Research fellow helps Alaska communities measure erosion
February 10, 2017
Anchorage, Alaska—An Alaska Sea Grant research fellow addressed the Alaska Forum on the Environment this week, about his work to connect Bristol Bay residents with tools to help them monitor shoreline erosion.
Richard Buzard, a master’s student at the University of Alaska Fairbanks, gave details about a pilot project he’s working on in nearly a dozen Bristol Bay villages that trains local observers to gather information about how coastal erosion is unfolding in their communities as a result of climate change.
“It’s a low-cost method of getting a handle on how quickly coastlines are eroding in villages,” said Buzard, who is studying geology and remote sensing. "It's very cheap. At a basic level, it's just putting sticks in the ground and taking measurements, and then we come out with the GPS to lock in those measurements.”
Jackie Overbeck with the Alaska Division of Geological and Geophysical Surveys is the principal investigator on the Alaska Sea Grant–funded project.
Most of Alaska’s rural communities are located near oceans, lakes and rivers. Nearly 90 percent of them are affected by flooding and erosion, according to a study by the U.S. General Accounting Office. Because of the vast extent of Alaska’s coastline and the lack of monitoring equipment in rural villages, the effects of shoreline change in the state are not well documented.
To assist villages in competing for federal dollars to respond to coastal erosion and flooding, more data is needed to help them qualify for funding.
“We’re approaching it from a science standpoint. But we’re hoping the villages can use the findings to leverage more funding,” Buzard said.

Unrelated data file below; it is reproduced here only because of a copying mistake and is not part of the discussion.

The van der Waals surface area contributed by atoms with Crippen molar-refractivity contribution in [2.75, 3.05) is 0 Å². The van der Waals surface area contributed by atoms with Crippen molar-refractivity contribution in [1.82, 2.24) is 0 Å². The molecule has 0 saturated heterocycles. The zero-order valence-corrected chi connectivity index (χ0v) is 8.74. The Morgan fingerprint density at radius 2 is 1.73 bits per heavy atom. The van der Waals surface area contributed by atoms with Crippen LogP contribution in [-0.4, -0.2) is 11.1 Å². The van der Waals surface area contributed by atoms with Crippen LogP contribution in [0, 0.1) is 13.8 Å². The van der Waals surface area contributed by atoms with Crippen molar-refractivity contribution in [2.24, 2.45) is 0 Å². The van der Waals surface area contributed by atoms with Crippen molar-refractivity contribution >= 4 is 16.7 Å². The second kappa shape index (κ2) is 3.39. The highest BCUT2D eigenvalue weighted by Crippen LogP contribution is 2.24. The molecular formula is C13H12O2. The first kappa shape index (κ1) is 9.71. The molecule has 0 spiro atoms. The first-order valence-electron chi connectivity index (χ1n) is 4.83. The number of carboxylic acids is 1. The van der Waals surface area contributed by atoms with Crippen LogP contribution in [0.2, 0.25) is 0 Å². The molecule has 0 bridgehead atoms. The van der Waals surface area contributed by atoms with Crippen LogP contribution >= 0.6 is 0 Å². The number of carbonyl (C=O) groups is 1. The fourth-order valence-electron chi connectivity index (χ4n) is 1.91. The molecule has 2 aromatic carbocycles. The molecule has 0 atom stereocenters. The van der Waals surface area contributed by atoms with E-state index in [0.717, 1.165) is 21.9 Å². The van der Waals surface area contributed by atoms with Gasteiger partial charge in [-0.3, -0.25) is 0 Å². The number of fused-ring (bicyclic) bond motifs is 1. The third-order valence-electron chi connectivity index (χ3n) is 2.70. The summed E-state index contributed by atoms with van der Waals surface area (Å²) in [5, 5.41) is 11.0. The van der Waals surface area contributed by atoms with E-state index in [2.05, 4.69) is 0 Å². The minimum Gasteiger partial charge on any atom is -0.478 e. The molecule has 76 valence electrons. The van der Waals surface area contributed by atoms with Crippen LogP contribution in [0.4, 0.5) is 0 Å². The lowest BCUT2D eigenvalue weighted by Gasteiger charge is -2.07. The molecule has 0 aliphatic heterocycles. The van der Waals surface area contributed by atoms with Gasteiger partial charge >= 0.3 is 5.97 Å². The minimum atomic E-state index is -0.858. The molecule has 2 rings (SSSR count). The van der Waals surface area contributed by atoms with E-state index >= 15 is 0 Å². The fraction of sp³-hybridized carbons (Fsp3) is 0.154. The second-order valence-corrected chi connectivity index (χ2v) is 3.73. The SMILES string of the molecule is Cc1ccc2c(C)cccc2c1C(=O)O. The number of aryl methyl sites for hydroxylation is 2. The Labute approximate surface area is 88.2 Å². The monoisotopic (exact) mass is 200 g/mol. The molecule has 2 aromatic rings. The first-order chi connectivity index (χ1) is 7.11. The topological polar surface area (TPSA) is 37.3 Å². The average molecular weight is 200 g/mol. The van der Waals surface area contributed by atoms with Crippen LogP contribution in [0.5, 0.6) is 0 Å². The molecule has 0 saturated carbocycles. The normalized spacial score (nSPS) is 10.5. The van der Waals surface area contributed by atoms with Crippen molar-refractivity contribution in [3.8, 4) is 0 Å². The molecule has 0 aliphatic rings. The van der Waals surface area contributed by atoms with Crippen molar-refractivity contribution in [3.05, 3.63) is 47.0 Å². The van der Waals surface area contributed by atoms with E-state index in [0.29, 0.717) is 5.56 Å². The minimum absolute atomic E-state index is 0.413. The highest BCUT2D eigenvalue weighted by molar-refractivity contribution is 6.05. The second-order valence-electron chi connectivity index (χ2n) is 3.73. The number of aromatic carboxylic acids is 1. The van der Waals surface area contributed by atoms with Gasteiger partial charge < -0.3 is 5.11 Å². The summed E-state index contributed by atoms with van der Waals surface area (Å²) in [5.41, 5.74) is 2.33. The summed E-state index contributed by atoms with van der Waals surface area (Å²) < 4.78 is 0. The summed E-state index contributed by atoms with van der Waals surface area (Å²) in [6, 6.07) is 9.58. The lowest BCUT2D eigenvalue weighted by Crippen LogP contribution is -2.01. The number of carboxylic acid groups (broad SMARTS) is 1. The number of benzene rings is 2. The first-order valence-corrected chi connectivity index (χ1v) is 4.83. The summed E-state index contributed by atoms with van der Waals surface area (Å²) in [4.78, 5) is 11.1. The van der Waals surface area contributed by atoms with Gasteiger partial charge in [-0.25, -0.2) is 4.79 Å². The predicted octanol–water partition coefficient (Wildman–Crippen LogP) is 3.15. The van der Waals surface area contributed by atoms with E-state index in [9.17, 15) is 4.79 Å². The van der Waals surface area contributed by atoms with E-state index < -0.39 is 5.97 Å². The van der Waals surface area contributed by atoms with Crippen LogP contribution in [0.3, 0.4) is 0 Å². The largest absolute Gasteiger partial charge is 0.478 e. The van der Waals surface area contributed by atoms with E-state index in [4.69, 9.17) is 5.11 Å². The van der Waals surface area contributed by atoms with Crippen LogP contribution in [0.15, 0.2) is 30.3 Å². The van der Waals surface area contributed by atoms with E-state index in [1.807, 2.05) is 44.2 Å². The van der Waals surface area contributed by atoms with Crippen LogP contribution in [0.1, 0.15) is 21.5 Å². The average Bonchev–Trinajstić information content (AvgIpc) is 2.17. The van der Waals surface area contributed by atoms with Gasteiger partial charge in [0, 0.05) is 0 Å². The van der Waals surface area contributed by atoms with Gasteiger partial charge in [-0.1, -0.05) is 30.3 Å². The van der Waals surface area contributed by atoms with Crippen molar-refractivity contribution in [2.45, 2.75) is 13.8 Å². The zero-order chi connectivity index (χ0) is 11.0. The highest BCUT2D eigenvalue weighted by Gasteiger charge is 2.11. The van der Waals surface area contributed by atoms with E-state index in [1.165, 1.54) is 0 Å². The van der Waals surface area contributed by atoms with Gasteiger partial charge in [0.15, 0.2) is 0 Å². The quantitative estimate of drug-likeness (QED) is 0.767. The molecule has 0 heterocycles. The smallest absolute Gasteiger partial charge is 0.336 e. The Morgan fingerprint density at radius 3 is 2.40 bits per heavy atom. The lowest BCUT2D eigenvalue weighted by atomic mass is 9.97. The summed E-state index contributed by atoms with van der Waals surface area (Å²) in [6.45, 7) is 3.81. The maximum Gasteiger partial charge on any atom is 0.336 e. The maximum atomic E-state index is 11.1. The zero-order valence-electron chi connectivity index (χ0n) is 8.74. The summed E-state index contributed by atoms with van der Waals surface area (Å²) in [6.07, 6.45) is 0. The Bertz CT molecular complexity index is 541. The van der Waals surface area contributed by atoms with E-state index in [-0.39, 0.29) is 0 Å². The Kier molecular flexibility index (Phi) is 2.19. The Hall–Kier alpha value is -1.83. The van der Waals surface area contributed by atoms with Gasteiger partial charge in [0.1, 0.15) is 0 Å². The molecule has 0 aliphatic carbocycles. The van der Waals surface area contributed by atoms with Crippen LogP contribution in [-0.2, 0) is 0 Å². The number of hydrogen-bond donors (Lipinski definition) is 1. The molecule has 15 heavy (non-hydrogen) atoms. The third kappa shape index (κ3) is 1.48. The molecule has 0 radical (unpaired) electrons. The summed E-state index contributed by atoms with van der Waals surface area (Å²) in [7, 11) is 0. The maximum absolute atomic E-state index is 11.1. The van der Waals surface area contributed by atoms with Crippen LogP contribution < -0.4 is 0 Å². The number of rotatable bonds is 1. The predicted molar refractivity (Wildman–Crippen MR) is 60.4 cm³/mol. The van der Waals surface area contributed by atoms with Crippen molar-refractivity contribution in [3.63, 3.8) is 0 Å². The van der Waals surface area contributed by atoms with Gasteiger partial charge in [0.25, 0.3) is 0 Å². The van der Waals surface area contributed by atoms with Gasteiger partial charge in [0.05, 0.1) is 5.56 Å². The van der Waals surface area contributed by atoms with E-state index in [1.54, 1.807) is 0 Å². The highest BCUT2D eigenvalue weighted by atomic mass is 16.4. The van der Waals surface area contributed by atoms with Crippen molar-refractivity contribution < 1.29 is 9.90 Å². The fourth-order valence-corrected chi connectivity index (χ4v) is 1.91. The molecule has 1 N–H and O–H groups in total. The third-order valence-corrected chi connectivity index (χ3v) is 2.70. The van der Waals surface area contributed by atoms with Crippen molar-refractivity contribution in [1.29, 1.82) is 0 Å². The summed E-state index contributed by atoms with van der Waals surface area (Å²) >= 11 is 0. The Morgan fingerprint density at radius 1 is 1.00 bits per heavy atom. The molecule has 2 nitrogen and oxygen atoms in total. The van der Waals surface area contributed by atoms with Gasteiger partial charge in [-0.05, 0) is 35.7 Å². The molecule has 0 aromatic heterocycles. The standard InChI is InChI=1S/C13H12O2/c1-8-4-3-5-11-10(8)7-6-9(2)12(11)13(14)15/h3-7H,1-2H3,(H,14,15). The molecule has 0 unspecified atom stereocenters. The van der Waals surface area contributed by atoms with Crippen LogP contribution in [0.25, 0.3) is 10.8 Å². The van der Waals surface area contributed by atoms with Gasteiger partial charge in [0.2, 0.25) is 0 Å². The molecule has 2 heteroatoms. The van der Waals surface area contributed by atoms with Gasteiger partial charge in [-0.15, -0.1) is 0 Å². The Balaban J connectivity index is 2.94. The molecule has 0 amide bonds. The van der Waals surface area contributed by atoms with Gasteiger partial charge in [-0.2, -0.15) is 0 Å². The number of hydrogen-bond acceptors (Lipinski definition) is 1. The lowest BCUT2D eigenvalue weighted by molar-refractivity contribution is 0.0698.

Buzard said residents can be easily trained to gather erosion data using survey sticks and time-lapse cameras. He’s developed a booklet that walks readers through the process, step by step.
“By having two sticks you can take a measurement from one and keep it in line with the other and just measure out to some feature. The most common one would be a bluff edge. And you measure out with a measuring tape, and you get, say 20 feet. And then you go out a month later and you take another measurement, and you get 19 feet. It’s extremely accurate. It’s really easy to do,” he said.
“It’s much better than a satellite and it’s cheaper than sending out multiple surveys,” Buzard added. The project provides the survey equipment to the communities.
Buzard’s thesis research site is in Goodnews Bay, one of 11 villages currently involved in the project. The research team is interested in seeing the methodology developed from the project applied statewide eventually.
“Right now we’re focused on Bristol Bay. We’re testing out our method. But lots of villages around the state are expressing interest,” he said.
It’s getting harder to obtain funding for mitigation and relocation so the more data villages have to prove that they are suffering the effects of erosion the better, he said.
A Forum participant who attended Buzard’s presentation described climate-driven coastal erosion as “an illness to Mother Earth.”
“We need to start talking about a treatment plan, a cure,” she said.
Community-based erosion monitoring is akin to having residents go to a clinic and have their vital signs taken, she said. “You need to find out what’s going on so you can cure it.”
— By Paula Dobbyn
Alaska Sea Grant is a statewide marine research, education, and outreach program, and is a partnership between the University of Alaska Fairbanks and the National Oceanic and Atmospheric Administration. Alaska Sea Grant Marine Advisory Program agents provide assistance that helps Alaskans wisely use, conserve, and enjoy marine and coastal resources.